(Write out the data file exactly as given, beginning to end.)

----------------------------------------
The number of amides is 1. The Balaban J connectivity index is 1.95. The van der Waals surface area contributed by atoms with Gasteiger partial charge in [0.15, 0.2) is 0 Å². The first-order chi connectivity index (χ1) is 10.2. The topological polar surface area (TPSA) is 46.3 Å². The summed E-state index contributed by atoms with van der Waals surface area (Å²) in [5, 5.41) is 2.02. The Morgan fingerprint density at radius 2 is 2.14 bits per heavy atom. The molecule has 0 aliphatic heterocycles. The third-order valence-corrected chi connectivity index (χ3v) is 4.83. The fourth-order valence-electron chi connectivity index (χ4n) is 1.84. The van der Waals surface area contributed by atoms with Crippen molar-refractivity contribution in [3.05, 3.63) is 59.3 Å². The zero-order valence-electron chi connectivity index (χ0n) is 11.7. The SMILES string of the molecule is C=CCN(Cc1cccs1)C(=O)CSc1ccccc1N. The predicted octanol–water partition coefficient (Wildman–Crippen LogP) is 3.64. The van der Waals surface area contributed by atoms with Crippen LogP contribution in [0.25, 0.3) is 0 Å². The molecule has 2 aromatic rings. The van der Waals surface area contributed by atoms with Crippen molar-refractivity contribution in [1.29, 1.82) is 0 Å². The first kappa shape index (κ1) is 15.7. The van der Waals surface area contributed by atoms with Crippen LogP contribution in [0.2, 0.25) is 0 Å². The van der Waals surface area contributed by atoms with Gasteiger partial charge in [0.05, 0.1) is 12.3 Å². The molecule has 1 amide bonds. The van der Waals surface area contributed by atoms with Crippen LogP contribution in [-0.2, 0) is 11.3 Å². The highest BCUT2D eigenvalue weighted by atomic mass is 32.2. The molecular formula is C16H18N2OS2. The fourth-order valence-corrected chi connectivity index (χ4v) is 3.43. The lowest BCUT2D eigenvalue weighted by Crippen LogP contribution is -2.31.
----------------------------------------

The number of amides is 1. The Balaban J connectivity index is 1.95. The van der Waals surface area contributed by atoms with Gasteiger partial charge in [0.15, 0.2) is 0 Å². The first-order chi connectivity index (χ1) is 10.2. The topological polar surface area (TPSA) is 46.3 Å². The summed E-state index contributed by atoms with van der Waals surface area (Å²) in [5, 5.41) is 2.02. The Morgan fingerprint density at radius 2 is 2.14 bits per heavy atom. The molecule has 0 aliphatic heterocycles. The third-order valence-corrected chi connectivity index (χ3v) is 4.83. The fourth-order valence-electron chi connectivity index (χ4n) is 1.84. The van der Waals surface area contributed by atoms with Crippen molar-refractivity contribution in [3.05, 3.63) is 59.3 Å². The zero-order valence-electron chi connectivity index (χ0n) is 11.7. The SMILES string of the molecule is C=CCN(Cc1cccs1)C(=O)CSc1ccccc1N. The predicted octanol–water partition coefficient (Wildman–Crippen LogP) is 3.64. The van der Waals surface area contributed by atoms with Crippen LogP contribution in [0.25, 0.3) is 0 Å². The molecule has 2 aromatic rings. The van der Waals surface area contributed by atoms with Crippen molar-refractivity contribution in [1.29, 1.82) is 0 Å². The first kappa shape index (κ1) is 15.7. The van der Waals surface area contributed by atoms with Crippen LogP contribution in [0.2, 0.25) is 0 Å². The van der Waals surface area contributed by atoms with Gasteiger partial charge in [0.05, 0.1) is 12.3 Å². The molecule has 1 amide bonds. The van der Waals surface area contributed by atoms with Crippen LogP contribution in [-0.2, 0) is 11.3 Å². The highest BCUT2D eigenvalue weighted by atomic mass is 32.2. The molecular formula is C16H18N2OS2. The fourth-order valence-corrected chi connectivity index (χ4v) is 3.43. The lowest BCUT2D eigenvalue weighted by Crippen LogP contribution is -2.31.